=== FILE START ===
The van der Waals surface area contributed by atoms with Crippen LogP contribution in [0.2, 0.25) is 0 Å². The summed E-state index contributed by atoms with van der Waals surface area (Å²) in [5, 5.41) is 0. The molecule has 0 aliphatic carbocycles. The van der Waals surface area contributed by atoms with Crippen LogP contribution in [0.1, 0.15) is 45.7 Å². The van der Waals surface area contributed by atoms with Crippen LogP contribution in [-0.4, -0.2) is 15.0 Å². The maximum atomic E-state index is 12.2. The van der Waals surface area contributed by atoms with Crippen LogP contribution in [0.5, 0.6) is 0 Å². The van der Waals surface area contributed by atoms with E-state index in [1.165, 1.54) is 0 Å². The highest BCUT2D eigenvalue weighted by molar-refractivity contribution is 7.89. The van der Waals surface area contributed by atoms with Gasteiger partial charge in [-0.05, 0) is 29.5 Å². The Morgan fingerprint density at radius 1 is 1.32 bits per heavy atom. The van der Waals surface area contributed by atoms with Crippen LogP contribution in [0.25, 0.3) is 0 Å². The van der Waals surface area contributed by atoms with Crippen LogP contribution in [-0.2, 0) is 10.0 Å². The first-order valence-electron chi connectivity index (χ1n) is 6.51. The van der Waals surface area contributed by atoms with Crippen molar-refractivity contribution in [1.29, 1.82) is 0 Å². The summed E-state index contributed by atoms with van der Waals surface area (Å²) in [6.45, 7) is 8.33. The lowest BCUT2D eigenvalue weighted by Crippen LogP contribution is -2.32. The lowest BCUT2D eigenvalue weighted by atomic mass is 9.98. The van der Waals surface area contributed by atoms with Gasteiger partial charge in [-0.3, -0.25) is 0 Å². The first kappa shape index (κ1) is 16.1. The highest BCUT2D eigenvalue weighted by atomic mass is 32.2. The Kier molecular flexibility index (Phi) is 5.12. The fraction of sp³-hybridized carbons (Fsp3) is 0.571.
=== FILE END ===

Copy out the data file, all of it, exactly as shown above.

The van der Waals surface area contributed by atoms with Crippen LogP contribution in [0.2, 0.25) is 0 Å². The summed E-state index contributed by atoms with van der Waals surface area (Å²) in [5, 5.41) is 0. The molecule has 0 aliphatic carbocycles. The van der Waals surface area contributed by atoms with Crippen LogP contribution in [0.1, 0.15) is 45.7 Å². The van der Waals surface area contributed by atoms with Crippen LogP contribution in [-0.4, -0.2) is 15.0 Å². The maximum atomic E-state index is 12.2. The van der Waals surface area contributed by atoms with Crippen LogP contribution in [0.5, 0.6) is 0 Å². The van der Waals surface area contributed by atoms with E-state index in [1.165, 1.54) is 0 Å². The highest BCUT2D eigenvalue weighted by molar-refractivity contribution is 7.89. The van der Waals surface area contributed by atoms with Gasteiger partial charge in [-0.05, 0) is 29.5 Å². The Morgan fingerprint density at radius 1 is 1.32 bits per heavy atom. The van der Waals surface area contributed by atoms with Crippen LogP contribution in [0.25, 0.3) is 0 Å². The van der Waals surface area contributed by atoms with Crippen LogP contribution in [-0.2, 0) is 10.0 Å². The first-order valence-electron chi connectivity index (χ1n) is 6.51. The van der Waals surface area contributed by atoms with Crippen molar-refractivity contribution in [1.29, 1.82) is 0 Å². The summed E-state index contributed by atoms with van der Waals surface area (Å²) in [6.45, 7) is 8.33. The lowest BCUT2D eigenvalue weighted by Crippen LogP contribution is -2.32. The lowest BCUT2D eigenvalue weighted by atomic mass is 9.98. The van der Waals surface area contributed by atoms with Gasteiger partial charge in [-0.3, -0.25) is 0 Å². The first kappa shape index (κ1) is 16.1. The highest BCUT2D eigenvalue weighted by atomic mass is 32.2. The Kier molecular flexibility index (Phi) is 5.12. The fraction of sp³-hybridized carbons (Fsp3) is 0.571.